Fast Facts:

When: Thursday, March 19, 5 to 7 p.m.

Where: Mosher Alumni House Roofdeck

Who: UCSB graduate students 21+ with valid ID

Cost: FREE



Avett Brothers Put on the Best Concert of the Year

The Avett Brothers lit up the Arlington Theatre on Tuesday night. Credit: UCSB Arts & LecturesIf you haven't seen the Avett Brothers in concert, then put it on your bucket list. This band knows how to put on a show.

The band, formed around the nucleus of brothers Scott Avett (banjo) and Seth Avett (guitar), had the audience on their feet and dancing for most of the UCSB Arts & Lectures concert at the Arlington Theatre on the night of Tuesday, Feb. 10.

The audience loved every minute of it, from the Santa Barbara hipsters, to the barefoot dancers, to our very own Associate Dean of Student Affairs Don Lubach and the Graduate Division's Director of Graduate Student Professional Development Robert Hamm.

The stage show set the bar high for concert entertainment. They had great lighting, a clear sound mix, and a dramatic, yet authentic, stage presence you don't often have a chance to witness.

Their ingredients for success were a banjo to lift your grad student blues and the kinship of two brothers who were so comfortable with one another that Scott was actually giving Seth a back massage during his guitar solo.

Avett Brothers band. Photo courtesy of the Avett BrothersAdd a cellist (Joe Kwon) who never lets his cello hit the ground, a hot fiddler (Tania Elizabeth) to add enchanting melody lines, a steady rock rhythm beat of a bassist (Bob Crawford) and a drummer (Mike Marsh) to keep you on your feet and dancing, and the keyboard fills (Paul Defiglia), and you have yourself a show you won't forget.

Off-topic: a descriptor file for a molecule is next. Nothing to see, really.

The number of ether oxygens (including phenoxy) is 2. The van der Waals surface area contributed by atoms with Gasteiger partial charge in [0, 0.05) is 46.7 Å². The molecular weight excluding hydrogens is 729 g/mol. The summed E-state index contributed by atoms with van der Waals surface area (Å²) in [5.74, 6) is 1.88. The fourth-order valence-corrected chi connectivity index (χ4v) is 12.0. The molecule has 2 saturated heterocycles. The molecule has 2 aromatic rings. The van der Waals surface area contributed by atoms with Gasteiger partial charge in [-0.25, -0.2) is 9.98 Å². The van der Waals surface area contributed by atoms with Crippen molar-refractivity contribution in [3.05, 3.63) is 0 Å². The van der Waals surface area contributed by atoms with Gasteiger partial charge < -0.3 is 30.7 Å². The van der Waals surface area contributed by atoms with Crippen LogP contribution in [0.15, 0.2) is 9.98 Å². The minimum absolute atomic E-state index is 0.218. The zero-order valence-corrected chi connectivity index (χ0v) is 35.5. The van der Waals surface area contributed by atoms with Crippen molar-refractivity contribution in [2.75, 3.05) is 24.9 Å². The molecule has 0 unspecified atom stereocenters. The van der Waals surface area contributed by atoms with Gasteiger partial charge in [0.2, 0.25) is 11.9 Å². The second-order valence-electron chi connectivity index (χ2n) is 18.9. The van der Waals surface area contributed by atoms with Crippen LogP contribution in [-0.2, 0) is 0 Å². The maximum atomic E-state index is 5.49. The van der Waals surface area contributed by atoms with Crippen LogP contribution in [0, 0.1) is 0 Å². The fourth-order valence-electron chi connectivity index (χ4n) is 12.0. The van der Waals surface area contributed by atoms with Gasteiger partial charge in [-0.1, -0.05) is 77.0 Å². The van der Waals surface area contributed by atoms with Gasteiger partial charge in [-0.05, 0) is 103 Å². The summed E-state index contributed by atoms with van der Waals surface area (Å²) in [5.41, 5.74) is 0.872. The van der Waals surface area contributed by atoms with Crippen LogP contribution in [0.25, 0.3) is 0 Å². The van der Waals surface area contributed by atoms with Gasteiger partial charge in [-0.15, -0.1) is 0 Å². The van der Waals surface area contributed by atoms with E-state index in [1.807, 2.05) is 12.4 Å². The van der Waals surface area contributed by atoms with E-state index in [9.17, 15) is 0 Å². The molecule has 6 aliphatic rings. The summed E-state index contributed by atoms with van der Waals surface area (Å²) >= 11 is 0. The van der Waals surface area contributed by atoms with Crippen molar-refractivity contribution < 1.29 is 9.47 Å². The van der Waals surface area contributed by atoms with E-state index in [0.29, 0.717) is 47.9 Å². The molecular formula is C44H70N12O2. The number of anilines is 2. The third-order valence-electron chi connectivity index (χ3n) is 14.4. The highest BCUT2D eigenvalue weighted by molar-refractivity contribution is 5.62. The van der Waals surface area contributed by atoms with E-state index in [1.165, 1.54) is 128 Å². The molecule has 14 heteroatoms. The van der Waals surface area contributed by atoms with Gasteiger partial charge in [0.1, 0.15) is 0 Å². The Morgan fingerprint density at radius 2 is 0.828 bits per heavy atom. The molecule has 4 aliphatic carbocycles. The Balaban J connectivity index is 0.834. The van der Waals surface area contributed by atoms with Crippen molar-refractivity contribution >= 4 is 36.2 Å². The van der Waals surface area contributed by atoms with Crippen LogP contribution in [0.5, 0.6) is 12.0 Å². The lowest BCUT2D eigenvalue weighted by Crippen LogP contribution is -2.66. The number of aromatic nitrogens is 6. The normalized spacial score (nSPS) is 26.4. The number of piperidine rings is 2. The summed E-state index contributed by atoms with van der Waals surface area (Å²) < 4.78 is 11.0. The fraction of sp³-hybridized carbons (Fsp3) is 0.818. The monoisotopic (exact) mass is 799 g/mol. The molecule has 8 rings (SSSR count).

If you were looking for boring, you came to the wrong address. There was always something going on. These musicians never stayed in one place. They bounced and danced around over the entire stage, or even bowed down, in the case of Marsh's drum solo.

As Hamm summed it up, "How great was that concert? I can't recall seeing a better show." My thoughts exactly, Dr. Hamm.

Communications Peer Melissa Rapp contributed a whole bunch of stuff to this review.


Comedian W. Kamau Bell Makes a Statement at Campbell Hall

Comedian W. Kamau Bell discussed racism, among other topics, and took questions from the audience. Credit: Melissa RappUCSB Arts & Lectures delivered an epic performance from one of comedy's rising stars, W. Kamau Bell, last Thursday, February 5. The New York Times has called Bell “the most promising new talent in political comedy in many years." And UCSB's audience agreed.